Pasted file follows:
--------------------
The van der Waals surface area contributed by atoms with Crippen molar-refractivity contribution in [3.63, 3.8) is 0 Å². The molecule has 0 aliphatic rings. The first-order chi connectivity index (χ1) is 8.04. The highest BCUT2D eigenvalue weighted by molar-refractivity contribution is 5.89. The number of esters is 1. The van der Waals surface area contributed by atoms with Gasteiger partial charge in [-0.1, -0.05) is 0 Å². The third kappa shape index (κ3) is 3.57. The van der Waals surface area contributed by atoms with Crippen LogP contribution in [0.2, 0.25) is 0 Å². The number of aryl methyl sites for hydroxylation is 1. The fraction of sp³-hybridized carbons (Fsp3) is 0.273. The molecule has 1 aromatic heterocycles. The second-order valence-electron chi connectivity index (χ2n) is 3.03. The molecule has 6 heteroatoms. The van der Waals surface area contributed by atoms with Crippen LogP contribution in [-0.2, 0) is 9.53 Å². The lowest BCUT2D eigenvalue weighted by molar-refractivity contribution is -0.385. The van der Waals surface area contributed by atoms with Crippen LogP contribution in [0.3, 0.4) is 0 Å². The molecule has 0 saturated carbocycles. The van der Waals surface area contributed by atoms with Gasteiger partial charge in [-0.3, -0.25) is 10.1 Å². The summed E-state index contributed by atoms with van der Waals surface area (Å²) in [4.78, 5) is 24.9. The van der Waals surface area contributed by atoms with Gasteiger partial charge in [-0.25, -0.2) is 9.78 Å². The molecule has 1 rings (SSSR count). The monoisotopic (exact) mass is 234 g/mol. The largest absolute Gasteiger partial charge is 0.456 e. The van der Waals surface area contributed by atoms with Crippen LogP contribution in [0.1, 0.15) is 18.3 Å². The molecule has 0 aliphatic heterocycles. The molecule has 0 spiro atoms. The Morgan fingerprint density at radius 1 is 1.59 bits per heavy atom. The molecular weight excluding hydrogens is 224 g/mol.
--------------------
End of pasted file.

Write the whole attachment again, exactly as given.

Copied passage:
The van der Waals surface area contributed by atoms with Crippen molar-refractivity contribution in [3.63, 3.8) is 0 Å². The molecule has 0 aliphatic rings. The first-order chi connectivity index (χ1) is 8.04. The highest BCUT2D eigenvalue weighted by molar-refractivity contribution is 5.89. The number of esters is 1. The van der Waals surface area contributed by atoms with Gasteiger partial charge in [-0.1, -0.05) is 0 Å². The third kappa shape index (κ3) is 3.57. The van der Waals surface area contributed by atoms with Crippen LogP contribution in [0.2, 0.25) is 0 Å². The number of aryl methyl sites for hydroxylation is 1. The fraction of sp³-hybridized carbons (Fsp3) is 0.273. The molecule has 1 aromatic heterocycles. The second-order valence-electron chi connectivity index (χ2n) is 3.03. The molecule has 6 heteroatoms. The van der Waals surface area contributed by atoms with Crippen LogP contribution in [-0.2, 0) is 9.53 Å². The lowest BCUT2D eigenvalue weighted by molar-refractivity contribution is -0.385. The van der Waals surface area contributed by atoms with Crippen LogP contribution in [0.3, 0.4) is 0 Å². The molecule has 0 saturated carbocycles. The van der Waals surface area contributed by atoms with Gasteiger partial charge in [-0.3, -0.25) is 10.1 Å². The summed E-state index contributed by atoms with van der Waals surface area (Å²) in [4.78, 5) is 24.9. The van der Waals surface area contributed by atoms with Gasteiger partial charge in [-0.25, -0.2) is 9.78 Å². The molecule has 1 rings (SSSR count). The monoisotopic (exact) mass is 234 g/mol. The largest absolute Gasteiger partial charge is 0.456 e. The van der Waals surface area contributed by atoms with Crippen LogP contribution in [0.1, 0.15) is 18.3 Å². The molecule has 0 aliphatic heterocycles. The molecule has 0 spiro atoms. The Morgan fingerprint density at radius 1 is 1.59 bits per heavy atom. The molecular weight excluding hydrogens is 224 g/mol.